Increase in Invasive Group A Strep Infections, 2022–2023
CDC is looking into an increase in invasive group A strep (iGAS) infections among children in the United States. iGAS infections include necrotizing fasciitis and streptococcal toxic shock syndrome.
Post-streptococcal glomerulonephritis (PSGN) is an immunologically-mediated sequela of pharyngitis or skin infections caused by nephritogenic strains of Streptococcus pyogenes. S. pyogenes are also called group A Streptococcus (group A strep).
PSGN is usually an immunologically-mediated, nonsuppurative, delayed sequela of pharyngitis or skin infections caused by nephritogenic strains of S. pyogenes. Reported outbreaks of PSGN caused by group C streptococci are rare. 1,2
S. pyogenes are gram-positive cocci that grow in chains (see figure 1). They exhibit β-hemolysis (complete hemolysis) when grown on blood agar plates. They belong to group A in the Lancefield classification system for β-hemolytic Streptococcus, and thus are called group A streptococci.1
The clinical features of acute glomerulonephritis include:
- Edema (often pronounced facial and orbital edema, especially on arising in the morning)
- Macroscopic hematuria, with urine appearing dark, reddish-brown
- Complaints of lethargy, generalized weakness, or anorexia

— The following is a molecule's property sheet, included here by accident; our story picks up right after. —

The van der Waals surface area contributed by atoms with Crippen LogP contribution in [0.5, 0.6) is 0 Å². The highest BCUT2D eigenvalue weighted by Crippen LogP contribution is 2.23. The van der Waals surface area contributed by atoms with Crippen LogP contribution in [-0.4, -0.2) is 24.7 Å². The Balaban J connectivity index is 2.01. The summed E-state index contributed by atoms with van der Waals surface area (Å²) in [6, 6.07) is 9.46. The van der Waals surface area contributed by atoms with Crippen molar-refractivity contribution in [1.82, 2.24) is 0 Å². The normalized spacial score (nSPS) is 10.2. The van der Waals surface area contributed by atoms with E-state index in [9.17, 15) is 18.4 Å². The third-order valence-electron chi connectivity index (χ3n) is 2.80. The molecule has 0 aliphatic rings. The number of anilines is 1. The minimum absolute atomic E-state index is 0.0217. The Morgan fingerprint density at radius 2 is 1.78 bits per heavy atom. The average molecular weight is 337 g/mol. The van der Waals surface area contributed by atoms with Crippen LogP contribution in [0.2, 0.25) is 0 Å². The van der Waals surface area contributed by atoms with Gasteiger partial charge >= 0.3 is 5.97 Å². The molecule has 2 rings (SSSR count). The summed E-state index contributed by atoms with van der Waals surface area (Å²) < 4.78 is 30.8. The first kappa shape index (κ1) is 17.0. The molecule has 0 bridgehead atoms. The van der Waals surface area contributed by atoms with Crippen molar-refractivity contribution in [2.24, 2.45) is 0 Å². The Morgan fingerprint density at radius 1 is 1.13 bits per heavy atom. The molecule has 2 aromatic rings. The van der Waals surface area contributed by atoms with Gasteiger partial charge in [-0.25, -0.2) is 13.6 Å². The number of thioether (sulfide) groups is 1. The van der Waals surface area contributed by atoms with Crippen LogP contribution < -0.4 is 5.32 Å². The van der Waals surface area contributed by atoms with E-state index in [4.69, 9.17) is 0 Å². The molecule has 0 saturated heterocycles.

Laboratory examination usually reveals:
- Mild normocytic normochromic anemia
- Slight hypoproteinemia
- Elevated blood urea nitrogen and creatinine
- Elevated erythrocyte sedimentation rate
- Low total hemolytic complement and C3 complement
Patients usually have decreased urine output. Urine examination often reveals protein (usually <3 grams per day) and hemoglobin with red blood cell casts.
Additionally, some evidence from epidemic situations indicates that subclinical cases of PSGN may occur. Thus, some individuals may have symptoms that are mild enough to not come to medical attention.1
As a delayed sequela of group A strep infection, PSGN is not contagious. However, people mostly commonly spread group A strep through direct person-to-person transmission. Typically, transmission occurs through saliva or nasal secretions from an infected person. Symptomatic people are much more likely to transmit the bacteria than asymptomatic carriers. Crowded conditions — such as those in schools, daycare centers, or military training facilities — facilitate transmission. Although rare, spread of group A strep infections may also occur via food. Foodborne outbreaks of pharyngitis have occurred due to improper food handling. Environmental transmission via surfaces and fomites was historically not thought to occur. However, evidence from outbreak investigations indicate that environmental transmission of GAS may be possible, although it is likely a less common route of transmission.
Humans are the primary reservoir for group A strep. There is no evidence to indicate that pets can transmit the bacteria to humans.
PSGN occurs after a latent period of approximately 10 days following group A strep pharyngitis. Generally, PSGN occurs up to 3 weeks following group A strep skin infections.1
The risk factors for PSGN are the same as for the preceding group A strep pharyngitis or skin infection. PSGN is more common in children, although it can occur in adults. Pharyngitis-associated PSGN is most common among children of early school age. Pyoderma-associated PSGN is most common among children of pre-school age.
There are no known risk factors specific for PSGN. However, the risk of PSGN is increased if a nephritogenic strain of group A strep is introduced into a household.
Diagnosis and testing